Having shrugged off any uncertainty surrounding the indie retail sector earlier in the year when Youngsters went under, Toymaster is, six months down the line, a bigger and possibly stronger group.
At a time when a lot of retailers were experiencing problems with credit insurers pulling out on them, which proved to be the coup de grace for Youngsters, Toymaster had already been working closely with its own credit protectors to ensure its own position was secure.
Ironically, the group’s own problems with the demise of the Greens and Toymaster Kingdom store chains, two of its biggest members, proved to be useful in demonstrating the group’s own ability to cope with financial difficulties among its members.
“The question you sometimes get asked is what is your doomsday scenario and the answer is we’ve already faced it,” says managing director Roger Dyson.
“What seems to bring a lot of retailers down, and I don’t just mean toy retailers here, is that credit insurers pull out on them.
“We’ve worked with our credit insurers closely over the last three years since the Greens bust and with KPMG too, and our credit insurers have stayed with us. None of them have cut their limits and the smaller ones are happy to increase them should we wish to. The major ones not cutting us has been a real vote of confidence for us.
“The fact that we had managed Greens and Toymaster Kingdom going under stood us in good stead with them.”
And since the disappearance of Youngsters plenty of former members have jumped ship to Toymaster. Around 34 former Youngsters stores are now Toymaster members, with more arriving all the time.
“The membership issue is a moving target. What’s happening is that some Youngsters members decided they needed the strength of a group straight away and others have taken their time and considered their options.
“There are probably three main reasons why retailers join a buying group. Firstly, the amount of admin they would otherwise have to do is phenomenal. There is probably, on average, about 80 suppliers to deal with and all the other people they have to pay on top of that. They can end up with 40 invoices a month.
“Dealing with suppliers outside of a buying group is almost impossible and the payment terms are also better with in a group too.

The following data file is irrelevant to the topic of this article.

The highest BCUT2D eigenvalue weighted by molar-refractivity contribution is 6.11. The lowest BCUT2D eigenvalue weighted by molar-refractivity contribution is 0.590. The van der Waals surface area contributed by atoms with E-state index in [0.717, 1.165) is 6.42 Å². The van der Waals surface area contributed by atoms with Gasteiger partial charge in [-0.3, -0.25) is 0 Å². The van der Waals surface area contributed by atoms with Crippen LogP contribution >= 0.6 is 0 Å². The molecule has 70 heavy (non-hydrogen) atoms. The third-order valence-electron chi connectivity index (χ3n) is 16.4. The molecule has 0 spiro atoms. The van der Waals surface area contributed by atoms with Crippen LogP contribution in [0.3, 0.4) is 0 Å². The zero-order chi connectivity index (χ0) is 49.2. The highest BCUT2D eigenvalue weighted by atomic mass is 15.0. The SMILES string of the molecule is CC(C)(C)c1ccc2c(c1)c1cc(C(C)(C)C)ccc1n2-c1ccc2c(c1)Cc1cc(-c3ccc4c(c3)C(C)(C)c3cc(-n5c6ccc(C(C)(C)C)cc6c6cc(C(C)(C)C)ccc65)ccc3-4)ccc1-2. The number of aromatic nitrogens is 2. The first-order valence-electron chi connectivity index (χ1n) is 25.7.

“But the key difference is that outside of a buying group, there’s no way to access FOB. And the other thing they wouldn’t have access to is the marketing – the catalogue and the windows.”
Toymaster’s efficient but, seemingly, relaxed approach is down to its single-minded focus on its mission to help its members says Dyson.
“There’s nothing else for us to do,” he explains. “And everyone in this office understands that. That’s why it is easy to stay focused – we just have a single task. It’s a bit like an orange. You may see plenty of segments but it’s still only one orange.”
And despite the tough trading conditions and portentous statements about retail declines and recession coupled with shaky optimism in the toy market itself, he believes his members are doing…OK.
“Retail is tough. It’s difficult, but it’s not impossible. At our May show they weren’t cutting orders.”
And his message to the members, already well communicated through the constant stream of newsletters and information through the members’ area on its website is a simple matter of differentiation.
“There’s no point doing the same thing as Woolies. If you consider what an independent retailer is, they’re a niche trader.” Ian [Edmunds] spends a lot of time talking to retailers about duplication, range etc.
“People want service. You have to stick to what you know,” adds Edmunds.
Dyson believes good independent toy shops will always be a destination within a town and it’s this is one of the factors that gives him his underlying optimism in the future of indie retail.
“There has to be a heritage with a toy shop in a town. Whenever I go anywhere I ask people where the nearest toy shop is and they always say ‘we’re really lucky, we’ve got a really good one here’. “